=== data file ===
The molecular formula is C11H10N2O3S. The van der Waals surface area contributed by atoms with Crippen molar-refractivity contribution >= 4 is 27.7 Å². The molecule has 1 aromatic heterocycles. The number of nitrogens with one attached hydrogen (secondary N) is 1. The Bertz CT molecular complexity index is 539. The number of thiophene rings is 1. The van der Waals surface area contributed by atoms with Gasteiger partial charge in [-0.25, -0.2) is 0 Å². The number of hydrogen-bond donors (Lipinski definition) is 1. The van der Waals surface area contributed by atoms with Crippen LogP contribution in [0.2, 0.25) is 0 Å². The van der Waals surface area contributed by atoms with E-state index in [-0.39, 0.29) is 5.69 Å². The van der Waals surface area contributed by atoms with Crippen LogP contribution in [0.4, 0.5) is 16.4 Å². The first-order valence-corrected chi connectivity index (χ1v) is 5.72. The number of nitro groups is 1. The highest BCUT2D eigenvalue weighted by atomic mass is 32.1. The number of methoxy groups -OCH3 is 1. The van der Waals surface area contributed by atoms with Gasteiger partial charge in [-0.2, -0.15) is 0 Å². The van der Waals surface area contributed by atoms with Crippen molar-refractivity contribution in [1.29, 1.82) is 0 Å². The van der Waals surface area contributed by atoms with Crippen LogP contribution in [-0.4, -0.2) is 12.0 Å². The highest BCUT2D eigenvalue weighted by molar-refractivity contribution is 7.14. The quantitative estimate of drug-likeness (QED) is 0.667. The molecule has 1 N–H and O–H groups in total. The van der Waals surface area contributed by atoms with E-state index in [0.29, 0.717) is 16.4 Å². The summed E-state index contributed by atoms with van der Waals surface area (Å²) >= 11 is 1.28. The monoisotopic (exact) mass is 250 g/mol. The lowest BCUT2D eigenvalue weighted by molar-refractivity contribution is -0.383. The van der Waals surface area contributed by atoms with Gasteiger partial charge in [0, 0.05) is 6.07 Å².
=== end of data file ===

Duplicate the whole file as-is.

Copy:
The molecular formula is C11H10N2O3S. The van der Waals surface area contributed by atoms with Crippen molar-refractivity contribution >= 4 is 27.7 Å². The molecule has 1 aromatic heterocycles. The number of nitrogens with one attached hydrogen (secondary N) is 1. The Bertz CT molecular complexity index is 539. The number of thiophene rings is 1. The van der Waals surface area contributed by atoms with Gasteiger partial charge in [-0.25, -0.2) is 0 Å². The number of hydrogen-bond donors (Lipinski definition) is 1. The van der Waals surface area contributed by atoms with Crippen LogP contribution in [0.2, 0.25) is 0 Å². The van der Waals surface area contributed by atoms with E-state index in [-0.39, 0.29) is 5.69 Å². The van der Waals surface area contributed by atoms with Crippen LogP contribution in [0.4, 0.5) is 16.4 Å². The first-order valence-corrected chi connectivity index (χ1v) is 5.72. The number of nitro groups is 1. The highest BCUT2D eigenvalue weighted by atomic mass is 32.1. The number of methoxy groups -OCH3 is 1. The van der Waals surface area contributed by atoms with Gasteiger partial charge in [-0.2, -0.15) is 0 Å². The van der Waals surface area contributed by atoms with Crippen molar-refractivity contribution in [1.29, 1.82) is 0 Å². The van der Waals surface area contributed by atoms with Crippen LogP contribution in [-0.4, -0.2) is 12.0 Å². The highest BCUT2D eigenvalue weighted by molar-refractivity contribution is 7.14. The quantitative estimate of drug-likeness (QED) is 0.667. The molecule has 1 N–H and O–H groups in total. The van der Waals surface area contributed by atoms with E-state index in [0.29, 0.717) is 16.4 Å². The summed E-state index contributed by atoms with van der Waals surface area (Å²) >= 11 is 1.28. The monoisotopic (exact) mass is 250 g/mol. The lowest BCUT2D eigenvalue weighted by molar-refractivity contribution is -0.383. The van der Waals surface area contributed by atoms with Gasteiger partial charge in [0, 0.05) is 6.07 Å².